By Brianne Ledda
Journalism major Natallie Rocha, 21, has only ever cried once while covering a story.
She’s not an emotional person. She doesn’t cry often. But the student she was writing about had just died. And she’s only human.
Dellon Sanders, a recent graduate from Point Loma Nazarene University (PLNU) in Southern California, died this past October. Rocha, now a rising senior at PLNU, wrote an article about his death for The Point, the university’s newspaper. In the obituary, she doesn’t just investigate how he died. She also tells the story of how he lived.
“She dug into that [story] with the perseverance of a good investigative reporter, but also the compassion of a decent, caring human being,” Dean Nelson, the founder and director of the journalism program at PLNU, said. “One of my definitions of good journalism is journalism that complicates your thinking. And what Natallie did with that story complicated everyone’s thinking.”
Rocha, whose speciality lies in narrative storytelling, likes to joke that she stumbled into journalism. Her friends encouraged her to join their school newspaper, The Lancer Express, when she was a junior in high school. She started as a staff writer and she was promoted to editor-in-chief the following year.
“I feel like it’s sometimes one of those things that people say, oh I’ve wanted to be a reporter since I was a kid,” Rocha said. “I never had that, necessarily, but looking back I always had things along the way, like oh, I always liked picking up the newspaper, or like I always enjoyed writing and telling stories.”
Since she’s graduated high school, Rocha has free-lanced for The Media Project in New York City, Viewpoint Online in San Diego and the U.S. Soccer Federation. Rocha continued writing when she started college at PLNU, this time as a staff writer for The Point. Last fall, she also worked as News Director at Point Radio, her university’s student-run radio station.
Rocha traces her passion for journalism back to a love of the National Public Radio station (NPR). Her dad used to make her listen to the station when he drove her to soccer games on the weekends. It was a 45 minute drive to her games in Irvine from her home in Carlsbad, and the weekly radio show “Wait Wait… Don’t Tell Me!” was always on. She thought it was boring at first, but it didn’t take long for the station to grow on her. Now she hopes to work at NPR one day and humanize stories like Sanders’.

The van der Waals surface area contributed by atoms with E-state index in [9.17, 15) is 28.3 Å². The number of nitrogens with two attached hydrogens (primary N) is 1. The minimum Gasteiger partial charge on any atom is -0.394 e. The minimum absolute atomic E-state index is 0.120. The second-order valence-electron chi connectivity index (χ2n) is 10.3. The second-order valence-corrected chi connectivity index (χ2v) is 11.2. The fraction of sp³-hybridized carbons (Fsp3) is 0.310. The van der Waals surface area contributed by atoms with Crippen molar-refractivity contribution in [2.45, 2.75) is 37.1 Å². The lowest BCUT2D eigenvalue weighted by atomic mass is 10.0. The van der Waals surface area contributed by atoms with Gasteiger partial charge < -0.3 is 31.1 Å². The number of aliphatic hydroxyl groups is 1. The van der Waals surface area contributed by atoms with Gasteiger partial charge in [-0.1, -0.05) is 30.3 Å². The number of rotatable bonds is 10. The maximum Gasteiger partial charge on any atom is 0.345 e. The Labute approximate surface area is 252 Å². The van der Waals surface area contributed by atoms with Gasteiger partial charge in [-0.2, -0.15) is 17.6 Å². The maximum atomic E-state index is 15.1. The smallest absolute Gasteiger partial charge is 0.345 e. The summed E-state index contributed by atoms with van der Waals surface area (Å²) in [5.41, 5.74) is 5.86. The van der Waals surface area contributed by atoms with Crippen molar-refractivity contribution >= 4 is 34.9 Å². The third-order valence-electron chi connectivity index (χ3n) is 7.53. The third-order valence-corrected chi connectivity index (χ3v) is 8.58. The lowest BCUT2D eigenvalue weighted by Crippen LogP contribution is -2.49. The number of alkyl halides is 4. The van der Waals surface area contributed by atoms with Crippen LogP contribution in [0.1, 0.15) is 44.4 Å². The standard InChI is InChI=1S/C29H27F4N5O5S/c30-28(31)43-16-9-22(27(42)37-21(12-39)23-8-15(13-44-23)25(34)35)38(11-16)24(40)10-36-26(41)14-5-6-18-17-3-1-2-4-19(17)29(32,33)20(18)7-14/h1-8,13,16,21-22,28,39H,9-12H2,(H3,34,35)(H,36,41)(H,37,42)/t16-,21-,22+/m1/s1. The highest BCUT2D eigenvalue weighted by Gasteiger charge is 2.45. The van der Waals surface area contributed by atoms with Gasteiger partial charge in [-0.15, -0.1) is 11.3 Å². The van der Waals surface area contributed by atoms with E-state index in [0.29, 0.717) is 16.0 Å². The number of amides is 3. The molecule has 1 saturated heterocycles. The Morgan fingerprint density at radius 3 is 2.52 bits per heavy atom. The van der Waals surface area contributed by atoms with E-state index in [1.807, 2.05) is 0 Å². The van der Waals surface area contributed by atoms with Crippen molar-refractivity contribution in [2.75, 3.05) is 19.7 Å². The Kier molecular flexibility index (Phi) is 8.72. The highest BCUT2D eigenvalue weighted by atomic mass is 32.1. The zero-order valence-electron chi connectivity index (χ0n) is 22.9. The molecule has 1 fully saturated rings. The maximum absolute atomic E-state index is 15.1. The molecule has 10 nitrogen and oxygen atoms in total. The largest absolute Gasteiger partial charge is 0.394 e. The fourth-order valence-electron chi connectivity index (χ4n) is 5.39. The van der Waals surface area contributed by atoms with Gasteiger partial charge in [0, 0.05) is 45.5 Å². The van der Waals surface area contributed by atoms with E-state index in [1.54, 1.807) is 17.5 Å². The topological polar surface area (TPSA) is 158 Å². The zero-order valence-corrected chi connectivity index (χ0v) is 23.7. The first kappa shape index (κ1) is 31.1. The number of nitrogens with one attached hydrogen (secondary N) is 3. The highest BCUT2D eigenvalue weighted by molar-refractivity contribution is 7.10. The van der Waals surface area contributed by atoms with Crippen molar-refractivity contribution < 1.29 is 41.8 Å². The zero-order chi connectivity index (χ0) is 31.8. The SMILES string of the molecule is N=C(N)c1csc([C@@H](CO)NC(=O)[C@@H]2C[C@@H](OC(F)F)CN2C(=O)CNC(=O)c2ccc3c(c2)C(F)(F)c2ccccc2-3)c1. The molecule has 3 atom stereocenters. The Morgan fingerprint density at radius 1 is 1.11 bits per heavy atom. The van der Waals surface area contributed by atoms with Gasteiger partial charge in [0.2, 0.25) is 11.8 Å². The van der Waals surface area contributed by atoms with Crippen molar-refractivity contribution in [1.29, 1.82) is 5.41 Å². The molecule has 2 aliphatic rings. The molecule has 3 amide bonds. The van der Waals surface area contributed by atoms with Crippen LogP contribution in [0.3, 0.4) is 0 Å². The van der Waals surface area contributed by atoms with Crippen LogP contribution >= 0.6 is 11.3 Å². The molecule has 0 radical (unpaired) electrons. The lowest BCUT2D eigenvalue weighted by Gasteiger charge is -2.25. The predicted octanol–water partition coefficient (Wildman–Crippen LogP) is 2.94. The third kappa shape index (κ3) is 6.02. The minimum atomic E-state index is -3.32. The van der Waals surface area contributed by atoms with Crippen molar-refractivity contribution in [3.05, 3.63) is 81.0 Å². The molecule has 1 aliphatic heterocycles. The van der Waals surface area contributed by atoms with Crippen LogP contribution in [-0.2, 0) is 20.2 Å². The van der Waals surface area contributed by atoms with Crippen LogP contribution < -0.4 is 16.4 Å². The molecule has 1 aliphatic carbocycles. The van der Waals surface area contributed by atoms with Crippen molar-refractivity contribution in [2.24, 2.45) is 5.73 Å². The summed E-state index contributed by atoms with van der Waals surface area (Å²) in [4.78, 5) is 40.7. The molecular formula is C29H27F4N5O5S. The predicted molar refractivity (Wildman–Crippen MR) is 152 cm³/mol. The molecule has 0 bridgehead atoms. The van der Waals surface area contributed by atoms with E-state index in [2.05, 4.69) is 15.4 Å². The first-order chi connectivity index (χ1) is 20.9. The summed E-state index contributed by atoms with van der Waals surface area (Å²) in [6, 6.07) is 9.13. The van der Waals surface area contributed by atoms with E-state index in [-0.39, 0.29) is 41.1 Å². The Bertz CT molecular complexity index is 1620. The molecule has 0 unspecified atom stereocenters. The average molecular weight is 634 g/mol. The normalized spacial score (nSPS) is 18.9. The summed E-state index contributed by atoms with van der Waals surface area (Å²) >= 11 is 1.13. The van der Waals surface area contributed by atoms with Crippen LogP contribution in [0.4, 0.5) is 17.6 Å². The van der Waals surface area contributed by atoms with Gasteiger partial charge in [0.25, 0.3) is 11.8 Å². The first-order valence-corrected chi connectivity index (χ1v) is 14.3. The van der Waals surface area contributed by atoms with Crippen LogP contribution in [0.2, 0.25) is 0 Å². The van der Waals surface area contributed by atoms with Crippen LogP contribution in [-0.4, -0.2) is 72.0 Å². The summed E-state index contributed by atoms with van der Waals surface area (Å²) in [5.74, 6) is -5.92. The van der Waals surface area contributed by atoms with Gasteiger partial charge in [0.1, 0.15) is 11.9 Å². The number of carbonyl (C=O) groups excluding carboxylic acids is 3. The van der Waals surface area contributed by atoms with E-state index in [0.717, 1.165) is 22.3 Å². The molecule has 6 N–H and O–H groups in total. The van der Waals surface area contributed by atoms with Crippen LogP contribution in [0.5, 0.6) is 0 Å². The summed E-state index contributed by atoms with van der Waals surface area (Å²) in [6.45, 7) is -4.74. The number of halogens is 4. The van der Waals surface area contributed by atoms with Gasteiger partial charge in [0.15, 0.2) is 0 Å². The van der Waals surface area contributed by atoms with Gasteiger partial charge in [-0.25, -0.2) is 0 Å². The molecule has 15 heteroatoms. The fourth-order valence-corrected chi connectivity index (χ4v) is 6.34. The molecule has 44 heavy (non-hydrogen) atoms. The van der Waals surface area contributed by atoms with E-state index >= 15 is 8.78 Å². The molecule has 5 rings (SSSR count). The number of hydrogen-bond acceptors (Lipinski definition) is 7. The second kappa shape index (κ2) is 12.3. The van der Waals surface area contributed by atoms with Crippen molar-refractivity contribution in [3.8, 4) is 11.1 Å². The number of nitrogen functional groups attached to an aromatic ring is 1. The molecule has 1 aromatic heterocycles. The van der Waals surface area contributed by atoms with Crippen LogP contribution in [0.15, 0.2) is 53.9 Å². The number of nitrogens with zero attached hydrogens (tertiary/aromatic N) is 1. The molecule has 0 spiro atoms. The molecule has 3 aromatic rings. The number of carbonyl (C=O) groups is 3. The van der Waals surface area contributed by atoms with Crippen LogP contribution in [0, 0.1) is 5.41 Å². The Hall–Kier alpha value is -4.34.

“Certain programs [on NPR] really resonated with me, like how they were able to do in-depth narrative story telling, and so that’s something that I know I want to do — in-depth, narrative driven stories,” Rocha said.
Her older sister, Amanda Rocha, said that Natallie’s love of journalism flourished when she was in high school. When Natallie drove her younger sisters to school, they complained that she played NPR instead of a music station on the radio. Amanda also acknowledged Natallie’s persistence and curiosity, which, she said, are very important traits for a journalist.
“Having been a part of seven kids, you get to see all kinds of different personalities, different ways that people handle things,” Amanda said. “Out of a lot of our siblings, she is definitely somebody who has that persistence factor and is willing to figure out how to make things happen for herself.”
Rocha spent her Spring 2019 semester studying in New York City, where, besides taking three classes, she worked for the Brooklyn Paper as an editorial/podcast intern 20 hours a week.
“Right now I’m kind of exploring all the beats that I can,” Rocha said. “I really want to also, at the same time, avoid getting narrowed in on one topic, but try to explore different ways of covering those topics.”
While in New York, Rocha applied for an internship with the Dow Jones News Fund, where she earned a spot in the business reporting program for the summer. Rocha will be interning for Fortune Magazine, where she’ll be working on the editorial side of the publication.